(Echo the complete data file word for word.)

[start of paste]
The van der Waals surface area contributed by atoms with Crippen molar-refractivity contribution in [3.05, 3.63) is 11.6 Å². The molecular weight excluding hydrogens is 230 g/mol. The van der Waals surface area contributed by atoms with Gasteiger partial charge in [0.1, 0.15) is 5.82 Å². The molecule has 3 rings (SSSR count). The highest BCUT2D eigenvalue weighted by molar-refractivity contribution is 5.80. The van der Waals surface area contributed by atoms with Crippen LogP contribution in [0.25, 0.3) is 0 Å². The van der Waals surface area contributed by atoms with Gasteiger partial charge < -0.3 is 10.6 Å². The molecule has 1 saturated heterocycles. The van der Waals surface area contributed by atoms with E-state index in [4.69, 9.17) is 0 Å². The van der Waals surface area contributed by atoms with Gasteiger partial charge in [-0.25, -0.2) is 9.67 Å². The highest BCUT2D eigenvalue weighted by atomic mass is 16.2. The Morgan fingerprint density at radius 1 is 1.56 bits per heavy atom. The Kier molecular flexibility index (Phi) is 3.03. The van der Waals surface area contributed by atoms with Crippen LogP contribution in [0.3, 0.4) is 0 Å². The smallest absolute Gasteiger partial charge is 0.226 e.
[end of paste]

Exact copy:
The van der Waals surface area contributed by atoms with Crippen molar-refractivity contribution in [3.05, 3.63) is 11.6 Å². The molecular weight excluding hydrogens is 230 g/mol. The van der Waals surface area contributed by atoms with Gasteiger partial charge in [0.1, 0.15) is 5.82 Å². The molecule has 3 rings (SSSR count). The highest BCUT2D eigenvalue weighted by molar-refractivity contribution is 5.80. The van der Waals surface area contributed by atoms with Crippen LogP contribution in [0.25, 0.3) is 0 Å². The van der Waals surface area contributed by atoms with Gasteiger partial charge < -0.3 is 10.6 Å². The molecule has 1 saturated heterocycles. The van der Waals surface area contributed by atoms with E-state index in [4.69, 9.17) is 0 Å². The van der Waals surface area contributed by atoms with Gasteiger partial charge in [-0.25, -0.2) is 9.67 Å². The highest BCUT2D eigenvalue weighted by atomic mass is 16.2. The Morgan fingerprint density at radius 1 is 1.56 bits per heavy atom. The Kier molecular flexibility index (Phi) is 3.03. The van der Waals surface area contributed by atoms with Crippen LogP contribution in [0.3, 0.4) is 0 Å². The smallest absolute Gasteiger partial charge is 0.226 e.